Without doubt, the controversy over the Parthenon Sculptures that British Ambassador to the Otterman Empire, Lord Elgin, had removed from the Parthenon, has become the world’s most well known cultural propoerty dispute. As the Secretary of the International Organising Committee – Australia – For The Restitution Of The Parthenon Marbles, I’m quite committed to their return. This has become even more imperative for me after visiting the British Museum and seeing what an old fashioned approach the Museum has adopted to the brilliant sculptures from the Parthenon. It’s like stepping back into the last century. These extraordinary sculptures have been plucked from their original setting and transformed into mere artifacts in a museum that has done this to a vast array of objects from around the world.
In response to such antiquated curatorial approaches the new Acroopolis Museum has been constructed using world’s best practice, to provide the Parthenon Sculptures with a home that allows a far more complete sense of their relationship to the Acropolis and the entire region from which their very substance was quarried.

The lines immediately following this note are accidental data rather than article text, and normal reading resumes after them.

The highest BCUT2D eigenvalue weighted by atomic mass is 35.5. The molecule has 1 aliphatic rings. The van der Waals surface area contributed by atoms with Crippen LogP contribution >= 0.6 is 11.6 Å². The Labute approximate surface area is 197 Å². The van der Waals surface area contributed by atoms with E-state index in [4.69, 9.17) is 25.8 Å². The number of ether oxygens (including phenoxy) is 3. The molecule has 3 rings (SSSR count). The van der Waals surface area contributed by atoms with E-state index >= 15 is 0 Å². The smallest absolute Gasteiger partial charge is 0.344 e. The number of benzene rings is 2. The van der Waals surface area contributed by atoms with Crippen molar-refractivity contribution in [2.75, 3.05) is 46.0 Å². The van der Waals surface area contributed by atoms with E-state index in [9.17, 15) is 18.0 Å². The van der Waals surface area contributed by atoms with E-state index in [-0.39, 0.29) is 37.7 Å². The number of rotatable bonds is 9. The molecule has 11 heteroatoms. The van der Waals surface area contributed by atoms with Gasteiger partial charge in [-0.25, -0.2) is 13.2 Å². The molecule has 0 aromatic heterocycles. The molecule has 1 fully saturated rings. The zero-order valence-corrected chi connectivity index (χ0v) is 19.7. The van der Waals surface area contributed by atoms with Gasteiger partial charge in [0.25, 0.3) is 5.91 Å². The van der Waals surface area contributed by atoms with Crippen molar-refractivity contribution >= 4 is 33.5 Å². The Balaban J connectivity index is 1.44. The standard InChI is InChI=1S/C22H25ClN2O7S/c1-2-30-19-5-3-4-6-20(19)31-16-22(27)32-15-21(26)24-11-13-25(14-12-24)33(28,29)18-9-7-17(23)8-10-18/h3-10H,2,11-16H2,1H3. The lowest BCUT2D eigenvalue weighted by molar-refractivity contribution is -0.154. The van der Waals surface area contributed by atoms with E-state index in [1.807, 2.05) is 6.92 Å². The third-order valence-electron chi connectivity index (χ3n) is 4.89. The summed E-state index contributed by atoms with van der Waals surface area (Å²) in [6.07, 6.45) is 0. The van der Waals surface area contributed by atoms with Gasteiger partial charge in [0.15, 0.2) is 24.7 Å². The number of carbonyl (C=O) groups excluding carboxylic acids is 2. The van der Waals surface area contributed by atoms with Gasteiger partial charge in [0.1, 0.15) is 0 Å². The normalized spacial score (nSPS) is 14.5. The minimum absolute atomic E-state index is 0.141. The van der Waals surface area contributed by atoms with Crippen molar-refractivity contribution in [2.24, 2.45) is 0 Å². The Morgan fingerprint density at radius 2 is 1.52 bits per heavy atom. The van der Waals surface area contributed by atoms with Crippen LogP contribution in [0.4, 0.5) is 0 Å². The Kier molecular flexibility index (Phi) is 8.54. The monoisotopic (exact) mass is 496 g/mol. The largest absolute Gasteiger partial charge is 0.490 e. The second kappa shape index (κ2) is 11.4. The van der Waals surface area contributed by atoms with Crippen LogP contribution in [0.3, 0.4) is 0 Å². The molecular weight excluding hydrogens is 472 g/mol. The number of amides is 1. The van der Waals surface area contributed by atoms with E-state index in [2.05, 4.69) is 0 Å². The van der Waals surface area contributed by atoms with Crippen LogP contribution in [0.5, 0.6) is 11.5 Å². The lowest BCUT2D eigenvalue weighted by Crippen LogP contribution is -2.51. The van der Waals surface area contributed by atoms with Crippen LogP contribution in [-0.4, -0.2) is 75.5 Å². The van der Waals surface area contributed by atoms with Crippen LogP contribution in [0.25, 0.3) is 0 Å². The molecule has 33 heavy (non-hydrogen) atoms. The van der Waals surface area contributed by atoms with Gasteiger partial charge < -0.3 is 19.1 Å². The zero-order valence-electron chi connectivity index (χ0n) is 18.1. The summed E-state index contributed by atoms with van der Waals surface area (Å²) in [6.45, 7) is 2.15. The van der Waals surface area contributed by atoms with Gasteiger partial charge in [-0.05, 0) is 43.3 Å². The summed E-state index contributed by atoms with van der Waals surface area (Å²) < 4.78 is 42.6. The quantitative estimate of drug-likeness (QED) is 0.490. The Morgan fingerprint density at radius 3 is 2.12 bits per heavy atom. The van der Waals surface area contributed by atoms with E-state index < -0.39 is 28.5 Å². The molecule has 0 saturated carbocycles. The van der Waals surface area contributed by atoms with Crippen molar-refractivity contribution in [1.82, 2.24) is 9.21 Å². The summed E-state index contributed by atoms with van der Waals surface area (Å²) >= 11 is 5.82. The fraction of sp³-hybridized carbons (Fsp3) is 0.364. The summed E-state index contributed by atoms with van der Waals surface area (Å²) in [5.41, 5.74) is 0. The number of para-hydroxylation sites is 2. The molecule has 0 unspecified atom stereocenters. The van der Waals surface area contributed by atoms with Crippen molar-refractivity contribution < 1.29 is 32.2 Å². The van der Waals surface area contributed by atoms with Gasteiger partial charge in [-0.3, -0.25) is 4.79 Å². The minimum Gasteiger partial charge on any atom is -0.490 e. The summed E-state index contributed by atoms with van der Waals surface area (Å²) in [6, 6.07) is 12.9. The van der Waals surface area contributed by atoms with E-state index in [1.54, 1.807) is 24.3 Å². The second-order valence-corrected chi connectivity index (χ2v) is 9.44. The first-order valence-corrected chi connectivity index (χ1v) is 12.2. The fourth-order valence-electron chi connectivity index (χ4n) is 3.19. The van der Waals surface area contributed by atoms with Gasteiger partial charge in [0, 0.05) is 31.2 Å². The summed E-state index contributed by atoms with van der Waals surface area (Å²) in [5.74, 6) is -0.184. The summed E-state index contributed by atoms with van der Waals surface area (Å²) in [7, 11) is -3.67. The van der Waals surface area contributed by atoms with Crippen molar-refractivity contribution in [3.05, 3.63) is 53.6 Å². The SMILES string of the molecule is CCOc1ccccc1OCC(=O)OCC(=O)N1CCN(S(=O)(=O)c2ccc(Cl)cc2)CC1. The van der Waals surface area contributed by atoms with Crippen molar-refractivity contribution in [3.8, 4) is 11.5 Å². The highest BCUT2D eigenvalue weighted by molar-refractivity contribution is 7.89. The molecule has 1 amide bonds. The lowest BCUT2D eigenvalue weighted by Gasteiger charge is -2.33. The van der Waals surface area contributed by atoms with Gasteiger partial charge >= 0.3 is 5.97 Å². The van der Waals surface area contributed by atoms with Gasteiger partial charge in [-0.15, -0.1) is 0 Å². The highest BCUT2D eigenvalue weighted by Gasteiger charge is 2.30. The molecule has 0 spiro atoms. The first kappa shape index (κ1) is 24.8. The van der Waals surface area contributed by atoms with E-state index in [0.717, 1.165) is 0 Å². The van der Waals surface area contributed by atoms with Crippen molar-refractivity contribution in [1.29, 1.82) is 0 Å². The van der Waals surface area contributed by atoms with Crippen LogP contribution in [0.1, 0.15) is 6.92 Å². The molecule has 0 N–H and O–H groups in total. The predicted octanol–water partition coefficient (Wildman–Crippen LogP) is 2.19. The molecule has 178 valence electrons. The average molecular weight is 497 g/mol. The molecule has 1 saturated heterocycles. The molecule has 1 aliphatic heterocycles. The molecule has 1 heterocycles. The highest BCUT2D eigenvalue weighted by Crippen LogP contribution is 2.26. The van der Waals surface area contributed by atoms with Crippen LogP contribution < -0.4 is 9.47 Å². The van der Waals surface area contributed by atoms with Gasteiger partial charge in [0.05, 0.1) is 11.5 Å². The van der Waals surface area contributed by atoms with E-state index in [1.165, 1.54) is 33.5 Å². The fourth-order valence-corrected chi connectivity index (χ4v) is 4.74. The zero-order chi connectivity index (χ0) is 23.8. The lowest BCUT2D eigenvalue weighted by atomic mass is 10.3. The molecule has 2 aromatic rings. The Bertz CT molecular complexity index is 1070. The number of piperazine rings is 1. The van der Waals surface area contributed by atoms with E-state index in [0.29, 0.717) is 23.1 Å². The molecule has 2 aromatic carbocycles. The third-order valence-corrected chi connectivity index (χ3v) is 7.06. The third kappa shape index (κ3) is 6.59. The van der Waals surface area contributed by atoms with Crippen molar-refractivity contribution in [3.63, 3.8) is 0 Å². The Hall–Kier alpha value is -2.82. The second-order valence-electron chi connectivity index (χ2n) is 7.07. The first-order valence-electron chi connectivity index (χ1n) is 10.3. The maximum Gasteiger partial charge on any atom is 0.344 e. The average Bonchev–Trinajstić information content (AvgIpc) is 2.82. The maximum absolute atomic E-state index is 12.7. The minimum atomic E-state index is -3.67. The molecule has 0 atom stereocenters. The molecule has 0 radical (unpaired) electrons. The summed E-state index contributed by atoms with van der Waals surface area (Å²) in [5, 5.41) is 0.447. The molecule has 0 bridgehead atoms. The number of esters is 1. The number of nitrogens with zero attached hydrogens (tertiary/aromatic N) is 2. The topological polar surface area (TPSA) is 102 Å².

One of the arguments often advanced by the British Museum, in defence of their questionable acquisition of the Parthenon Sculptures is that they have saved then from neglect, air pollution in Athens and the ravages of time. Unfortunately, the Museum’s own treatment of the Sculptures , the notable ‘cleaning incident’ has inflicted damage on the marble. The sculptures remaining in Athens have recently been cleaned using advanced laser and infra-red techniques, resultibng in some remarkable discoveries. This was visually documented by the BBC.
I’ll write more about this over the next few days.